‘Walkergate’, is the name of a street near James Bruce’s home in Berwick-upon-Tweed and doubles up as a tabloid label for his trio of epic, largely footslogging peregrinations dating back to 2010. In January of that year he sailed from Portsmouth for a trek via France, Italy, the Balkans, Turkey and Syria to Jerusalem. The next year (inspired partly by 2009’s Lake Baikal Wilderness Lecture by Felicity Aston) he covered much of the ground from Norfolk to southern Russia and Kazakhstan, en route to Mexico via Siberia, Korea and Japan.
In 2013, moved by a powerful film about the work of school-feeding charity Mary’s Meals, he headed south for the grand finale. Making his way from David Livingstone’s birthplace in Blantyre, Scotland, he followed in some of the great missionary-explorer’s footsteps to Blantyre, Malawi.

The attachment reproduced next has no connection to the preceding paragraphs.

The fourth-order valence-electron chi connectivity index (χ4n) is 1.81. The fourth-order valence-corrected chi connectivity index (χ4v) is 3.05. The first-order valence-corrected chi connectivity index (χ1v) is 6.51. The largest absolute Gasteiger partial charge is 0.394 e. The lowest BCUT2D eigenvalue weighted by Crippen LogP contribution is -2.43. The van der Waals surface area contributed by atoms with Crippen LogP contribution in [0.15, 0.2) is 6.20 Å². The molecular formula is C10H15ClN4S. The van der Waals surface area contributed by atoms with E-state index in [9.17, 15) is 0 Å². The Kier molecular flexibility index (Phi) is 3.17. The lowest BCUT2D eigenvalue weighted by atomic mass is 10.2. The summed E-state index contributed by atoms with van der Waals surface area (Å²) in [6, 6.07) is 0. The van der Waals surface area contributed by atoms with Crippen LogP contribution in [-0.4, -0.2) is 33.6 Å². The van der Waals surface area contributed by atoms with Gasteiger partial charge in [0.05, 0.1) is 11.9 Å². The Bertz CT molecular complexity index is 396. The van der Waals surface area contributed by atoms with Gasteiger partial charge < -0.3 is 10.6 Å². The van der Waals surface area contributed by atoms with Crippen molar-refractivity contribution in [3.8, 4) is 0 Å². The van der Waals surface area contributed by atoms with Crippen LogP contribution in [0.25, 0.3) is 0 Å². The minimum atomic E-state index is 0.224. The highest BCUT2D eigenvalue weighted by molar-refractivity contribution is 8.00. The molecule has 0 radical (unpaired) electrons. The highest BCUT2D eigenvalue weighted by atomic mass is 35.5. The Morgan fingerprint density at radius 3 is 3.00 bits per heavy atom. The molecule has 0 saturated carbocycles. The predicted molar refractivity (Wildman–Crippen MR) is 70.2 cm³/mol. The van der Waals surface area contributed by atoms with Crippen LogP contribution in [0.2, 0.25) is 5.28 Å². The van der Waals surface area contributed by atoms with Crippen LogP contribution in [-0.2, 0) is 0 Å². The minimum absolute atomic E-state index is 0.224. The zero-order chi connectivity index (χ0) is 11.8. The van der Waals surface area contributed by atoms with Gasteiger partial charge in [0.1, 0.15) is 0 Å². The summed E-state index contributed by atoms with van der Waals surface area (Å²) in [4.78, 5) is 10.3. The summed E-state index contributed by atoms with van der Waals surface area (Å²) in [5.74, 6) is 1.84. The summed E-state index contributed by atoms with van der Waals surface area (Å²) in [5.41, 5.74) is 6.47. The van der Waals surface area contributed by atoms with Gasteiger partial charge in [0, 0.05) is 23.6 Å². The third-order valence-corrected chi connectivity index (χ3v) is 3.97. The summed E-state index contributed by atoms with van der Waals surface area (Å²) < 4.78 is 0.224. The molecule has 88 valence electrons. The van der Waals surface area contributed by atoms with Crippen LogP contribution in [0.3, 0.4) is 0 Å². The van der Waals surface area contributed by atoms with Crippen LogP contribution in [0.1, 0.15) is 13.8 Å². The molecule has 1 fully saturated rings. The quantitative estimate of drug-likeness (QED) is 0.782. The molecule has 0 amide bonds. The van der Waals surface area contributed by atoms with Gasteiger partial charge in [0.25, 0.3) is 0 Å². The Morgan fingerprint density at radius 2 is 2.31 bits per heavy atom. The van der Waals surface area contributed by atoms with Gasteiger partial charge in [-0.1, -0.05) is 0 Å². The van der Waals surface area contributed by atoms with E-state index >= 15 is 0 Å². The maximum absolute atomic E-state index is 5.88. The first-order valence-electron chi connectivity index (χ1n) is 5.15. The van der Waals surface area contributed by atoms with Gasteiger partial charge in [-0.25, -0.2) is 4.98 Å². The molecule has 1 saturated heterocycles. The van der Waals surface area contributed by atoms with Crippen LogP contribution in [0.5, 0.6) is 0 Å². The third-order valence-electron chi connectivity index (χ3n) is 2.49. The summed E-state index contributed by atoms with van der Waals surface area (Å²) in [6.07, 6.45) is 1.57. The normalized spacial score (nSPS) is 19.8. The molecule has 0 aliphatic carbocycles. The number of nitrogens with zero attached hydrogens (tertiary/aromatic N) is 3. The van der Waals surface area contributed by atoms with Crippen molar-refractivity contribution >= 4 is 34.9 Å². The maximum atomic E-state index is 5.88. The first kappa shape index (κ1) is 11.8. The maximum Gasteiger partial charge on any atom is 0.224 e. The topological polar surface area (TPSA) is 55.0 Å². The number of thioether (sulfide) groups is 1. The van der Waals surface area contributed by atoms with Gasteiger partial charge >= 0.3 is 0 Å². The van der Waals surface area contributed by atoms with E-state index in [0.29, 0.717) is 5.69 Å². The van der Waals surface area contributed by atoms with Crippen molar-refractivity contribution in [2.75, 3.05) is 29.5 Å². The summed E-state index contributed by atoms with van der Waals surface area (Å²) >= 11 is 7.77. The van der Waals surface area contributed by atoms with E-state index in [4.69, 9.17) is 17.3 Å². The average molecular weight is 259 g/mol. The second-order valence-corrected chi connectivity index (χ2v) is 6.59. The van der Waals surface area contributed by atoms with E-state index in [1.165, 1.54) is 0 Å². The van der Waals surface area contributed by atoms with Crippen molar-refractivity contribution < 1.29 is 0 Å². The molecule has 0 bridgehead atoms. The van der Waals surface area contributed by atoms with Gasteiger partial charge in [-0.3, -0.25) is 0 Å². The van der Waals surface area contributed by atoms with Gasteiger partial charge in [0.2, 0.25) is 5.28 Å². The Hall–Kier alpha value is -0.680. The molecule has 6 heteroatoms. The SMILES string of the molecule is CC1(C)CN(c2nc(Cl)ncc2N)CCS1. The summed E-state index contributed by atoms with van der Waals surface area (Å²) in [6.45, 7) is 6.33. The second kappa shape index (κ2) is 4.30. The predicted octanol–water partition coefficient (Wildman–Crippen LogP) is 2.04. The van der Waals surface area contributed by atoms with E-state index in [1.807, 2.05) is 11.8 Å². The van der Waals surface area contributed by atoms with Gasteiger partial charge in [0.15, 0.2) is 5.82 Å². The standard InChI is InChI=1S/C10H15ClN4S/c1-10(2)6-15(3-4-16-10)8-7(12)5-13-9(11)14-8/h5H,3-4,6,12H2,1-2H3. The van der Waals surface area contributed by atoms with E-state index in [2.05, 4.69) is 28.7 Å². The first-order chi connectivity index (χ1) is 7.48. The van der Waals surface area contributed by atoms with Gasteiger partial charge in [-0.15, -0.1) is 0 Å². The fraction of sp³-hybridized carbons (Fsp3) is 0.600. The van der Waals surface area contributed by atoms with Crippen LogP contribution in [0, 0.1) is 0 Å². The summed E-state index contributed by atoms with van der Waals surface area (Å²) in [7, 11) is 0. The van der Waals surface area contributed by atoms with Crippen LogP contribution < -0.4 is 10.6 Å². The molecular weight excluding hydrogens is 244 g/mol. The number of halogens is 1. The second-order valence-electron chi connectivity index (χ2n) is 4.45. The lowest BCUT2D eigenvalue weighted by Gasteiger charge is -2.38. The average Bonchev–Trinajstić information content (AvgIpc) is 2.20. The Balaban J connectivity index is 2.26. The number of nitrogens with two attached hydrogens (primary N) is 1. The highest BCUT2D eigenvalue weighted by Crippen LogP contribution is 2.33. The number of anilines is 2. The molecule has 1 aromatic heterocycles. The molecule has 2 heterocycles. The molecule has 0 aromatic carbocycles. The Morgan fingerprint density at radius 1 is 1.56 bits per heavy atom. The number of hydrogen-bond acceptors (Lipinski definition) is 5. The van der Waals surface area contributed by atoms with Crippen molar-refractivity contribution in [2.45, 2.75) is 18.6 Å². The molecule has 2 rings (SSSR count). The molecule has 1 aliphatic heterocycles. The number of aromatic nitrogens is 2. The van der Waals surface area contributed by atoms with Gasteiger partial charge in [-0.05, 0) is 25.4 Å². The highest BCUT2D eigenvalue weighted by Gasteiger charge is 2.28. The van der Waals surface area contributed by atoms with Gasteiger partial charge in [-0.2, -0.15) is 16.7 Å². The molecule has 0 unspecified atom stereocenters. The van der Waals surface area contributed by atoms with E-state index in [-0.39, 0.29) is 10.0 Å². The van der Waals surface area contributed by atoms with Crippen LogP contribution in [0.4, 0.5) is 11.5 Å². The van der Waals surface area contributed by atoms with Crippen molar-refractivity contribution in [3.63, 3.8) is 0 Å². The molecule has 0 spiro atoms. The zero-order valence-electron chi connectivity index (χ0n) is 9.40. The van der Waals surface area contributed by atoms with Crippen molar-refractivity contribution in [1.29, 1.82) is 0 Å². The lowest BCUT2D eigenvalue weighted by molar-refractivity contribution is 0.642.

Everyone knows there’s a world of difference between merely visiting a country, and living there. But by walking across it, there is an important sense in which you do in fact ‘live’ there. James has written and continues to write about his journeys. According to one reviewer to whom he has sent the manuscript of us book about his trip to Jerusalem, ‘Our Lady and the Tramp’, bears comparison with Patrick Leigh Fermor’s memoir, ‘A Time of Gifts’.